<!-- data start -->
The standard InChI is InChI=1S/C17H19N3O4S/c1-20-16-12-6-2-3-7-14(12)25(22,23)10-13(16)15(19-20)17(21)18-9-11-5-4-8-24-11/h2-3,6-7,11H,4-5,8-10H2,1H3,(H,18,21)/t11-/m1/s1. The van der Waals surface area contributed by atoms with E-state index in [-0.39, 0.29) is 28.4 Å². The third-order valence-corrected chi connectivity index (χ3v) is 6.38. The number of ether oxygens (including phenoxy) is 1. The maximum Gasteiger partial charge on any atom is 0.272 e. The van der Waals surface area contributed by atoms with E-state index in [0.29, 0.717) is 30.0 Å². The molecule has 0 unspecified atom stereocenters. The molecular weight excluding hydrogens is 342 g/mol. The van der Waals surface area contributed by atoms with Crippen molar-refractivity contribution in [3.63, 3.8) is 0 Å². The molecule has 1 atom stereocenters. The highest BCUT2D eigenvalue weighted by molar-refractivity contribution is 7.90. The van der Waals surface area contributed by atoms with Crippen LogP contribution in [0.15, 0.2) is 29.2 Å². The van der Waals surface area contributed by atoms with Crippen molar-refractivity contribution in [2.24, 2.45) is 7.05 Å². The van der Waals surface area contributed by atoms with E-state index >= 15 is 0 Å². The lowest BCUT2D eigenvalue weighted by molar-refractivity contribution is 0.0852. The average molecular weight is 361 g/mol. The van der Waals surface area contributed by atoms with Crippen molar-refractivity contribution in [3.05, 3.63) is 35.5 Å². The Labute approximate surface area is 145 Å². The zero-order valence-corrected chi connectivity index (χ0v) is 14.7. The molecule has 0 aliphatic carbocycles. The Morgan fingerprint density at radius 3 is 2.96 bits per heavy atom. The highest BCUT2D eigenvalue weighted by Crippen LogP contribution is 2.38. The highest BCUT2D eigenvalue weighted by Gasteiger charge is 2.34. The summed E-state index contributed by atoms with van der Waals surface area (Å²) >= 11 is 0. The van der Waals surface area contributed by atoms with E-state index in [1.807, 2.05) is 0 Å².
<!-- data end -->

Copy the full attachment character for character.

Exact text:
The standard InChI is InChI=1S/C17H19N3O4S/c1-20-16-12-6-2-3-7-14(12)25(22,23)10-13(16)15(19-20)17(21)18-9-11-5-4-8-24-11/h2-3,6-7,11H,4-5,8-10H2,1H3,(H,18,21)/t11-/m1/s1. The van der Waals surface area contributed by atoms with E-state index in [-0.39, 0.29) is 28.4 Å². The third-order valence-corrected chi connectivity index (χ3v) is 6.38. The number of ether oxygens (including phenoxy) is 1. The maximum Gasteiger partial charge on any atom is 0.272 e. The van der Waals surface area contributed by atoms with E-state index in [0.29, 0.717) is 30.0 Å². The molecule has 0 unspecified atom stereocenters. The molecular weight excluding hydrogens is 342 g/mol. The van der Waals surface area contributed by atoms with Crippen molar-refractivity contribution in [3.63, 3.8) is 0 Å². The molecule has 1 atom stereocenters. The highest BCUT2D eigenvalue weighted by molar-refractivity contribution is 7.90. The van der Waals surface area contributed by atoms with Crippen LogP contribution in [0.15, 0.2) is 29.2 Å². The van der Waals surface area contributed by atoms with Crippen molar-refractivity contribution in [2.24, 2.45) is 7.05 Å². The van der Waals surface area contributed by atoms with E-state index >= 15 is 0 Å². The lowest BCUT2D eigenvalue weighted by molar-refractivity contribution is 0.0852. The average molecular weight is 361 g/mol. The van der Waals surface area contributed by atoms with Crippen molar-refractivity contribution in [3.05, 3.63) is 35.5 Å². The Labute approximate surface area is 145 Å². The zero-order valence-corrected chi connectivity index (χ0v) is 14.7. The molecule has 0 aliphatic carbocycles. The Morgan fingerprint density at radius 3 is 2.96 bits per heavy atom. The highest BCUT2D eigenvalue weighted by Crippen LogP contribution is 2.38. The highest BCUT2D eigenvalue weighted by Gasteiger charge is 2.34. The summed E-state index contributed by atoms with van der Waals surface area (Å²) >= 11 is 0. The van der Waals surface area contributed by atoms with E-state index in [1.807, 2.05) is 0 Å².